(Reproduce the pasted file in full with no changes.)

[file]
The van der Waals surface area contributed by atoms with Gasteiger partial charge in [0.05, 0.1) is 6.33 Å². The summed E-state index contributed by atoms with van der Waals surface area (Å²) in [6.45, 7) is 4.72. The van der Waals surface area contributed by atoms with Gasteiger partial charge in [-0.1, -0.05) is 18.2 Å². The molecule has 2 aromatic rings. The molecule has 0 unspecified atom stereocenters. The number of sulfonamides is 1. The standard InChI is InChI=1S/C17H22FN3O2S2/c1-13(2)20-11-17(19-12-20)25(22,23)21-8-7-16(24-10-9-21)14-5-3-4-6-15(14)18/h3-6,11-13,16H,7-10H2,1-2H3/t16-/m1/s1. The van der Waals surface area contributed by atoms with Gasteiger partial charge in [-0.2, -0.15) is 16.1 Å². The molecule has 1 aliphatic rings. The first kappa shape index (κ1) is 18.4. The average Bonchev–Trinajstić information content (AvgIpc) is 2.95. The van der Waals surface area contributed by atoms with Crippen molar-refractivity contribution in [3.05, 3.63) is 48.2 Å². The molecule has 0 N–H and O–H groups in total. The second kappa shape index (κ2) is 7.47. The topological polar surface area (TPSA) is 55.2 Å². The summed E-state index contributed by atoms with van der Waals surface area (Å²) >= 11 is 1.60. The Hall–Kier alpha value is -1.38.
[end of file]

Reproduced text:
The van der Waals surface area contributed by atoms with Gasteiger partial charge in [0.05, 0.1) is 6.33 Å². The summed E-state index contributed by atoms with van der Waals surface area (Å²) in [6.45, 7) is 4.72. The van der Waals surface area contributed by atoms with Gasteiger partial charge in [-0.1, -0.05) is 18.2 Å². The molecule has 2 aromatic rings. The molecule has 0 unspecified atom stereocenters. The number of sulfonamides is 1. The standard InChI is InChI=1S/C17H22FN3O2S2/c1-13(2)20-11-17(19-12-20)25(22,23)21-8-7-16(24-10-9-21)14-5-3-4-6-15(14)18/h3-6,11-13,16H,7-10H2,1-2H3/t16-/m1/s1. The van der Waals surface area contributed by atoms with Gasteiger partial charge in [-0.2, -0.15) is 16.1 Å². The molecule has 1 aliphatic rings. The first kappa shape index (κ1) is 18.4. The average Bonchev–Trinajstić information content (AvgIpc) is 2.95. The van der Waals surface area contributed by atoms with Crippen molar-refractivity contribution in [3.05, 3.63) is 48.2 Å². The molecule has 0 N–H and O–H groups in total. The second kappa shape index (κ2) is 7.47. The topological polar surface area (TPSA) is 55.2 Å². The summed E-state index contributed by atoms with van der Waals surface area (Å²) >= 11 is 1.60. The Hall–Kier alpha value is -1.38.